Relying too much on foreign aid

Shanker M Singh:

There is a mistaken notion that a poor country like Nepal cannot take even a step forward without foreign aid. Though aid has been pouring into Nepal, it is unfortunate that there has been no development in proportion to the volume of foreign assistance. It is against this backdrop that the talk about development through foreign aid has proved to be a mirage for the Nepalis. According to a new World Bank report, foreign aid has been highly successful in reducing poverty in countries with sound economic management and robust government institutions. However, for effective and efficient utilisation of foreign aid, greater consciousness about the utilisation and transparency of foreign assistance through advocacy and public debates is necessary. The proportion of loans has been increasing while grants have been consistently declining. We have to make an assessment of aid programme to examine the success in reducing poverty and enhancing human development. When we look at the share of foreign aid in the development expenditure of Nepal, it was about 40 per cent in 1975/76 that gradually increased and now it has reached up to 60 per cent. The share of bilateral and multilateral contributions to the total aid package also shows fluctuations. Nepal is facing the problem in low absorptive capacity because of: difficulty in accessing information, especially from the bilateral donor agencies; weak information management systems of both the government and the donors; no information available on technical assistance; glaring discrepancies in data provided by different sources like the ministry of finance, UNDP, individual donors; ample scope for misuse of foreign aid resources, and virtual absence of monitoring and evaluation systems. Moreover, the reasons for low utilisation of foreign aid to development projects are manifold that include poor aid coordination among donor community, weak project management, monitoring and controlling, insufficient financial resources allocated to maintenance and operations, leading to low efficiency and utilisation. In Nepal, almost all foreign aid is controlled, negotiated or channelled by the central government. And in the country where 70 per cent of the government’s budget is dependent on foreign aid, su-ch a central control over foreign aid makes any other arra-ngement towards decentralis-ation practically meaningless.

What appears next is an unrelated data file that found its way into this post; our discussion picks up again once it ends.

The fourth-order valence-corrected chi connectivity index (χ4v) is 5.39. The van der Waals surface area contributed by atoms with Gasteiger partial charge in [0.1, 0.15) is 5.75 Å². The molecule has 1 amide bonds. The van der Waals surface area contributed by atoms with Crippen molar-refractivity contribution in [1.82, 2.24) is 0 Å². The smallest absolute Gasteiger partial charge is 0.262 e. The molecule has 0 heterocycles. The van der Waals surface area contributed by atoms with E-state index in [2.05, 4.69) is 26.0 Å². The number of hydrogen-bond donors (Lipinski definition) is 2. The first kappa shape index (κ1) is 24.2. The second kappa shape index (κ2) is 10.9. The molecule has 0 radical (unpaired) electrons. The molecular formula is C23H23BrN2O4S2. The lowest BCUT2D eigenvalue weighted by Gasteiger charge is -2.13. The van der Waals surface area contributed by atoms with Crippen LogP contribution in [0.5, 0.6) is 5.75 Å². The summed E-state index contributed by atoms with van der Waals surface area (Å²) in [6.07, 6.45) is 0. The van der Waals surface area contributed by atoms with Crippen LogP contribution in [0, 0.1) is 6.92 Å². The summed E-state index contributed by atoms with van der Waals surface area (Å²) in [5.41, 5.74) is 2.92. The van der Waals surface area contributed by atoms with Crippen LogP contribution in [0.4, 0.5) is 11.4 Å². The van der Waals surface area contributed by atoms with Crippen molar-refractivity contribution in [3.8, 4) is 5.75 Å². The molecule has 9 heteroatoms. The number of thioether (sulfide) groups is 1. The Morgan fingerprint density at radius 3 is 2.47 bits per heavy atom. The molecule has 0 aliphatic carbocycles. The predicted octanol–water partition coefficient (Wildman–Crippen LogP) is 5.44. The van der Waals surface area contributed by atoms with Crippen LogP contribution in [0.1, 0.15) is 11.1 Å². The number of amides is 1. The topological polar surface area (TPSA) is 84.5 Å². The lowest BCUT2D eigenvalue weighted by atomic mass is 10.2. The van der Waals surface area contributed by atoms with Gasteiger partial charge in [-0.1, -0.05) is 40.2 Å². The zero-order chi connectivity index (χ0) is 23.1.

Nepal should create an environment that turns money into capital. Aid should complement not substitute for domestic efforts. Millions of dollars have definitely been poured into Nepal by foreign countries and agencies, but what has been achieved? Manifestations of the patronage system in government include frequent changes in senior government personnel and, until recently, reluctance to accept competent NGOs as legitimate development partners. Nepal’s prolonged economic malaise is “too much of donors’ meddling in Nepal’s national economic management. Nepal fell into the trap due to begging-mania. But for ensuring future competitiveness of the Nepali economy, we have to rely on foreign aid for sometime.

Donors’ effectiveness needs to improve through more cooperation and less competition. The World Bank and UNDP have taken an active role in overall and sector specific aid coordination, jointly chairing regular donor meetings in Kathmandu. At the next Aid Group meeting, the donors have planned to have an extended session on how donors’ rural development aid can collectively support the major elements of the Agriculture Perspective Plan, which is the cornerstone of future rural income growth.